Jon Dunman (JD), vice president of petrol and convenience at Torex, the global technology solutions provider, talks to Retail Times editor Fiona Briggs (FB) about the retail trends, which can drive sales
FB: How important is technology to retail businesses?
JD: Technology is not a miracle cure for convenience stores and forecourt retailers. Technology on its own is no use to anybody. There are three parts to it: technology, people and process and you have to have all three to benefit.
FB: How will convenience stores be impacted by the current economic climate including the recent VAT hike and public sector job cuts?
JD: It’s all quite a worry but for a predominantly grocery-based business, it’s not going to have the same effect. Buying a new TV is optional, feeding the kids tomorrow is not.
The grocery trade has always been shielded more than anyone else and, while there is 10% unemployment, 90% are employed.
FB: Has the transition of a CTN, majoring on confectionery, tobacco and news, to a fully fledged convenience store, selling fresh and chilled foods, boosted the independent retailer’s chances?
JD: Yes, as has the move to frequent, top-up shopping. The move towards chilled and fresh will continue and anybody that has not embraced it does need to keep pushing it. Retailers have to invest in wastage to build trade and it will take at least 12 weeks for customers to feel a retailer will have availability of fresh product. That’s the top up mission they will come for, it’s the distress purchase.
FB: How can independent convenience stores compete with multiples?
JD: As an independent, if you can see an opportunity, you can take advantage of it today. A multiple can’t, they are much slower to react. The best independents are light years ahead of the multiples because they can play to their local community.
FB: What does that involve?
JD: It means ensuring customers know what is available and stocking the right local lines.
When there is snow all over the place, nobody is going to drive to the supermarket, and independents can win by being light on their feet. But it is only going to happen if the independent actually does it.
FB: What role can technology play?
JD: Convenience retailers have to be multi-taskers but they can make use of technology to determine top-selling lines, for instance. Eighty per cent of a c-store or forecourt’s turnover comes from 200 golden lines. If a store has constant availability of those lines it will drive up turnover. It will deal with most of its customer needs – that’s where the technology starts to help and then people and process come into play.
Similarly, technology can help stores understand what is important to customers in a local market. Traditionally, c-store stores and forecourts have been pigeonholed as serving neighbourhood and transient markets respectively. However, a transient and on-the-go customer may have a neighbourhood-style shopping habit, buying a meal for tonight on the way home, for instance.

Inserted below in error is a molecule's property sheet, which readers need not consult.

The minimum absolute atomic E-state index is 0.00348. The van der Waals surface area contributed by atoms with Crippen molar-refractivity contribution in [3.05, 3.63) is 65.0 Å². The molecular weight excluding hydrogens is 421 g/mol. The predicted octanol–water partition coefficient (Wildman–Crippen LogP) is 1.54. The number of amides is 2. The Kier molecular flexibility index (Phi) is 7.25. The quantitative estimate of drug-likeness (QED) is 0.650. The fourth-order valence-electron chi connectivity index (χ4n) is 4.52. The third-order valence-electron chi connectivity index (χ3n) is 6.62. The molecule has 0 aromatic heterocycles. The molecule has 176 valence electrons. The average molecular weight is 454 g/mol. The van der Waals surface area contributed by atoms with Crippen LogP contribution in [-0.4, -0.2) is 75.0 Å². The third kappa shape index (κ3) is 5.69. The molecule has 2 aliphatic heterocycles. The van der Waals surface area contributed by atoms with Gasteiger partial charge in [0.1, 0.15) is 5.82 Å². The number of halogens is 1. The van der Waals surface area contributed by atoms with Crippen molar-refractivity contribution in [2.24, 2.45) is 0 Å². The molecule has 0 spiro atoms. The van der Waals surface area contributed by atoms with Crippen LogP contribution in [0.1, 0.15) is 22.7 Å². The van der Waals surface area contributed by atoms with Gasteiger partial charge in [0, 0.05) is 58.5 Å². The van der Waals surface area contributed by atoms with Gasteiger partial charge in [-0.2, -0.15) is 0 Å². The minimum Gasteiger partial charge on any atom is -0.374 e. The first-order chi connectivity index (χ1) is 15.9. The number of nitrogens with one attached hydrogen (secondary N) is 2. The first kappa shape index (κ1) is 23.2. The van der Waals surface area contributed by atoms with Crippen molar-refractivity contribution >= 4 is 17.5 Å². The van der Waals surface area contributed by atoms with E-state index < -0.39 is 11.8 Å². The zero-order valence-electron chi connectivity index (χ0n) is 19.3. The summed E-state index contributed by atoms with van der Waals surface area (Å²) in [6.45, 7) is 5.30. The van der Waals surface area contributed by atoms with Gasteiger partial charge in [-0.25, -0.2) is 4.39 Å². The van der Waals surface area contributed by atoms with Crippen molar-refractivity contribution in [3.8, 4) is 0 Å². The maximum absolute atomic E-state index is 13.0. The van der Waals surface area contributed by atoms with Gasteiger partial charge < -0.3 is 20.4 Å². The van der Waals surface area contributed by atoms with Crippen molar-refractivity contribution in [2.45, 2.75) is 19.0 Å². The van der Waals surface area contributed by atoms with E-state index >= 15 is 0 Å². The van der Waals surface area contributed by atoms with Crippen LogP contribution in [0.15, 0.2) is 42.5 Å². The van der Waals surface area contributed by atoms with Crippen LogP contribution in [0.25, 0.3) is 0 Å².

We are not telling them how to run their business but helping with the things that are difficult for them.
FB: How will new consumer technologies impact convenience retailing?
JD: Consumer technologies, such as mobile apps, will take off in time but not as a function of the technology but as a result of mass acceptance of the technology. It will only happen over time and with the natural progression of younger people.
In-store technologies, such as self checkout, have to be spot on to win acceptance. Note acceptors, for example, are notoriously difficult to manage.
Pay at pump technology has huge potential in the UK but is currently underdeveloped compared with Europe where there are lots of unmanned sites.
There’s growing acceptance in the UK for pay at pump and, for dealers with a range of pump technology on their forecourts, Torex has a software solution to provide consistency across technologies, which is ‘hardware agnostic’.
FB: Doesn’t pay at pump reduce store sales?
JD: It’s a myth pay at pump impacts store visits because impulse is such a small part of purchasing. For fuel only customers, who don’t want to go into store, not going into store is an advantage. For consumers who do want to go into store, they will go in and the fact there are fewer people queuing is an advantage.
Pay at pump can be used to discourage drive offs, which typically happen on lanes one and two on the forecourt, those closest to the road. These pumps could be turned to pay at pump only at night. It also offers a security solution for mums with kids in the car.
All round it’s a win, win.
FB: Looking ahead to 2012, what opportunities do the London Olympic Games present to retailers?
JD: It will be a great retail opportunity but like any retail opportunity it will be dependent on location. Convenience stores can take advantage by examining the buying habits around the Twickenham Stadium on match days. Business will be from foot-based traffic and motoring traffic will stay away. If a store is on a walk-way to a venue, it will have an advantage but it will have to do something about it. Independents should consider other lines they should be selling and those that are weather related. An independent can also re-lay their store to take advantage.
Retailers have to be prepared to roll with the opportunity. If there’s a stadium near you, use technology to tell you what are your top 200 selling products and what’s changed?
Don’t skimp on staff, don’t be afraid to overstock your store, technology can help but you have got to think with it.